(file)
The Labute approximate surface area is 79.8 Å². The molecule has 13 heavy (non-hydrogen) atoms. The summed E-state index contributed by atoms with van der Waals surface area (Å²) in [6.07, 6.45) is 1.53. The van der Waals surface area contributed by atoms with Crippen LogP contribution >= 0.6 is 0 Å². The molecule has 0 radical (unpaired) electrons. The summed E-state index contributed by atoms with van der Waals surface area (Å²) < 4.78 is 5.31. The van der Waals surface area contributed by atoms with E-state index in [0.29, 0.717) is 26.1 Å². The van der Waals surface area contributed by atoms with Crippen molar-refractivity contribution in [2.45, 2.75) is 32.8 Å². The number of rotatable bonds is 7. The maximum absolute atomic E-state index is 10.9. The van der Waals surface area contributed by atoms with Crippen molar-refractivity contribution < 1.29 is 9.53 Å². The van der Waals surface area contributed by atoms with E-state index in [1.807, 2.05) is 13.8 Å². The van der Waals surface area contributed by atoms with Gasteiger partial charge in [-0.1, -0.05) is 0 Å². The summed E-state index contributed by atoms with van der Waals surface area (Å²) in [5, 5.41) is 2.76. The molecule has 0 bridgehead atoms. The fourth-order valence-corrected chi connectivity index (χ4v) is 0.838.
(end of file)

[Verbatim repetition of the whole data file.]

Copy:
The Labute approximate surface area is 79.8 Å². The molecule has 13 heavy (non-hydrogen) atoms. The summed E-state index contributed by atoms with van der Waals surface area (Å²) in [6.07, 6.45) is 1.53. The van der Waals surface area contributed by atoms with Crippen LogP contribution >= 0.6 is 0 Å². The molecule has 0 radical (unpaired) electrons. The summed E-state index contributed by atoms with van der Waals surface area (Å²) < 4.78 is 5.31. The van der Waals surface area contributed by atoms with E-state index in [0.29, 0.717) is 26.1 Å². The van der Waals surface area contributed by atoms with Crippen molar-refractivity contribution in [2.45, 2.75) is 32.8 Å². The number of rotatable bonds is 7. The maximum absolute atomic E-state index is 10.9. The van der Waals surface area contributed by atoms with Crippen molar-refractivity contribution < 1.29 is 9.53 Å². The van der Waals surface area contributed by atoms with E-state index in [1.807, 2.05) is 13.8 Å². The van der Waals surface area contributed by atoms with Gasteiger partial charge in [-0.1, -0.05) is 0 Å². The summed E-state index contributed by atoms with van der Waals surface area (Å²) in [5, 5.41) is 2.76. The molecule has 0 bridgehead atoms. The fourth-order valence-corrected chi connectivity index (χ4v) is 0.838.